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In recognition of the dialysis care she provided in the wake of Hurricane Katrina's darkest days, Sue McManus, MSN, CFNP, CNN, was given the Board of Directors Award by the American Nephrology Nurses' Association (ANNA) this past April.

Figure. Sue McManus ... - Click to enlarge in new windowFigure. Sue McManus (center) receives the Board of Directors Award at the 2006 ANNA National Symposium in Nashville in April. From left to right are Sue Cary, Southeast Regional vice president, McManus, and Suzanne VanBuskirk, ANNA presiden

She hadn't originally intended to become a nurse, but after 18 years in home and business equipment sales, McManus-then in her 40s with grown children-was looking for something to do. She wanted an outlet that "offered something where I could always learn, that would never stop, and that I could do till I die."


While this choice perplexed her family, her husband supported it. McManus and her husband moved from Texas so she could attend Louisiana State University at Eunice, a two-year community college, where she earned an associate's degree in nursing in 1996. She began working on a medical-surgical unit at Our Lady of Lourdes Regional Medical Center in Lafayette, Louisiana, for six months. Following the advice of colleagues from school, she then started working for a dialysis company.


"I had found my niche," says McManus. "I loved caring for nephrology patients. They are amazing. They have to come in at least three days a week, be hooked up to machines, and get this treatment. They don't feel well, but they go on with life in spite of this and people around them don't even know it. I found an appreciation for life in dialysis that I had not found anywhere else."


In 2004 McManus relocated to Opelousas, Louisiana, to work at the Miller Dialysis and Kidney Treatment Options Center, a Dialysis Clinic, Incorporated (DCI) affiliate about 250 miles from New Orleans.


In August 2005, with New Orleans bracing for Hurricane Katrina, McManus and nephrologist Paul Miller dialyzed their patients ahead of schedule that weekend so they could make as many dialysis units available as possible, "just in case."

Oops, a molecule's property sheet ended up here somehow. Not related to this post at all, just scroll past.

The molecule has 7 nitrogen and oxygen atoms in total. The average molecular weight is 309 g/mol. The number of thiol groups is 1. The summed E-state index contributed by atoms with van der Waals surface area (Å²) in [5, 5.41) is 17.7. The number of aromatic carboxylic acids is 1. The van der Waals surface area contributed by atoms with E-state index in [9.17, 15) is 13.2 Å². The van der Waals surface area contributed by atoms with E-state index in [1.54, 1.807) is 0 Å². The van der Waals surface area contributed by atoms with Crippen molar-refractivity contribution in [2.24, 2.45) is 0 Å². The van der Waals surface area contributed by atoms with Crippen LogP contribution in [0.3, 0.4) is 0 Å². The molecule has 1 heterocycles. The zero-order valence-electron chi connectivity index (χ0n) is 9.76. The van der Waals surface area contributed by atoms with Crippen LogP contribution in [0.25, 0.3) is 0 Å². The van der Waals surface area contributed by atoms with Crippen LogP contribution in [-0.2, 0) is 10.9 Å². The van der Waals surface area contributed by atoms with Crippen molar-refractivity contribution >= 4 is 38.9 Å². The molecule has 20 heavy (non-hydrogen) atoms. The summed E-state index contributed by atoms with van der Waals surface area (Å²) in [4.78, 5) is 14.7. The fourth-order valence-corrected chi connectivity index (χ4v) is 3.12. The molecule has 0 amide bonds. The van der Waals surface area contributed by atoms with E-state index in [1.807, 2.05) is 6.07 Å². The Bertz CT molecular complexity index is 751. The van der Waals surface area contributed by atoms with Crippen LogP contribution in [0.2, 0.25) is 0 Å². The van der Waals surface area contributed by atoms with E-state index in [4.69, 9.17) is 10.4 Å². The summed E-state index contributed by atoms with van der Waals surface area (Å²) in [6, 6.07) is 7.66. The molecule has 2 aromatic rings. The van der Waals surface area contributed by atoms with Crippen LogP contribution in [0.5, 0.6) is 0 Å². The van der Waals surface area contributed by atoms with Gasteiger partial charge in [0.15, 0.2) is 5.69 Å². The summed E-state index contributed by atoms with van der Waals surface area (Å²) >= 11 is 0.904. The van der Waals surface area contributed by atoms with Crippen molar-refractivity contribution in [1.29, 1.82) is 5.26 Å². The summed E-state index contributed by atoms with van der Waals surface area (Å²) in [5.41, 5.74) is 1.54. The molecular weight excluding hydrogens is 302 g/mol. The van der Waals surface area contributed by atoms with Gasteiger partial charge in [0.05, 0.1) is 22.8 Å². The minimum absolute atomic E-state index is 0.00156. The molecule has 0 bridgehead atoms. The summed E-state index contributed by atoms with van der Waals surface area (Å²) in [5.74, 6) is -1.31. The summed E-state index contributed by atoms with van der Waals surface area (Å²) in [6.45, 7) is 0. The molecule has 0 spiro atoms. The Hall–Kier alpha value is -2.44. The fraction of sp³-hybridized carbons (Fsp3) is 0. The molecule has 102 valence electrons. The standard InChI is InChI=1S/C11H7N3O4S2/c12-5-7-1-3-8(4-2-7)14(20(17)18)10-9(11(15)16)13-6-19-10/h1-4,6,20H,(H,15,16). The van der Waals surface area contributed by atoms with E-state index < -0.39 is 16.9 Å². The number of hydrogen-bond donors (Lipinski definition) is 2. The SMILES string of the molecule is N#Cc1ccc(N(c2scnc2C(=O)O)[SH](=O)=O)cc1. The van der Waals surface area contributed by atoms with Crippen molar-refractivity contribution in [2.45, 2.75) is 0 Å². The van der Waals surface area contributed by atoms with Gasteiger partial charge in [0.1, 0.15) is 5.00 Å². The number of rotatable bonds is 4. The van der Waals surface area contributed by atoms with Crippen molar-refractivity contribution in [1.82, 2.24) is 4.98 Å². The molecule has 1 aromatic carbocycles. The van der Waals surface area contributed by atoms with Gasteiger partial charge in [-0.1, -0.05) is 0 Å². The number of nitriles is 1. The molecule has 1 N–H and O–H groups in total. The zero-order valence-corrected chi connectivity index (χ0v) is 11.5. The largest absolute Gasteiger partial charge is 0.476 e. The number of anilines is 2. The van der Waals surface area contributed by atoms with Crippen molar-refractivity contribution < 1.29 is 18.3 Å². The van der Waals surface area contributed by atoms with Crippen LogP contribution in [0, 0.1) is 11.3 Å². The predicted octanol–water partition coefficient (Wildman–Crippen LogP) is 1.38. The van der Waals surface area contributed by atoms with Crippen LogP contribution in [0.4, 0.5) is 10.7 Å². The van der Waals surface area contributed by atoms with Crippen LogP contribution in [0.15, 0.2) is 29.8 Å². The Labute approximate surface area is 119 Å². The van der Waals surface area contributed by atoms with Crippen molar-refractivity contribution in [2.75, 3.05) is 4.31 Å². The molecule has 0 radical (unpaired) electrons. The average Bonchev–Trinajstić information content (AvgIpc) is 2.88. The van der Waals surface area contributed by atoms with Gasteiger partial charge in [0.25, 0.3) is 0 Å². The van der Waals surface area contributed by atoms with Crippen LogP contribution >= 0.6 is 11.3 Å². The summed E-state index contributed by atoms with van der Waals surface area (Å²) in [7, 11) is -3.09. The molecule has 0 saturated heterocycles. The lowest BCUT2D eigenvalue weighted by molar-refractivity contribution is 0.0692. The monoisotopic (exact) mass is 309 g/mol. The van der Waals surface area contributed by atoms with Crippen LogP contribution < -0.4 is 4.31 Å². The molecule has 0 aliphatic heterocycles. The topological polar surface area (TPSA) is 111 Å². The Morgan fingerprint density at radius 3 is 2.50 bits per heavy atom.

Just in case became an understatement. Volunteering at a shelter set up at the Cajundome in Lafayette, Miller and his wife came upon three buses of dialysis patients who had gone days without dialysis. Miller obtained permission to send the buses north to the dialysis facility in Opelousas.


During the hours after she received Miller's 8:30 pm phone call, McManus organized the staff, who reopened the clinic, even though they had just finished their shifts. She also reached out to two other local dialysis clinics, Fresenius Medical Care in Opelousas and a DCI facility in Eunice. These facilities also mobilized staff to prepare for the buses.


When the 60 patients arrived, many told McManus that they had been sitting on the buses for more than 12 hours without food. The number of patients normally dialyzed at both of the dialysis centers in Opelousas is from 20 to 24 at a time.


"They were scared," McManus recalls. "Some of them were still wearing the paper scrubs they had on when they were picked up from the hospitals. No shoes. What they had with them is what they had, which was very little. We were dialyzing in horrible situations, people coming in with sores, with fungus growing on their ears from being in the water for days." By 2:30 am all the patients had undergone treatment, but the buses were taken by the authorities. There was no transportation, and there was no place to send the group. McManus turned her effort to finding beds.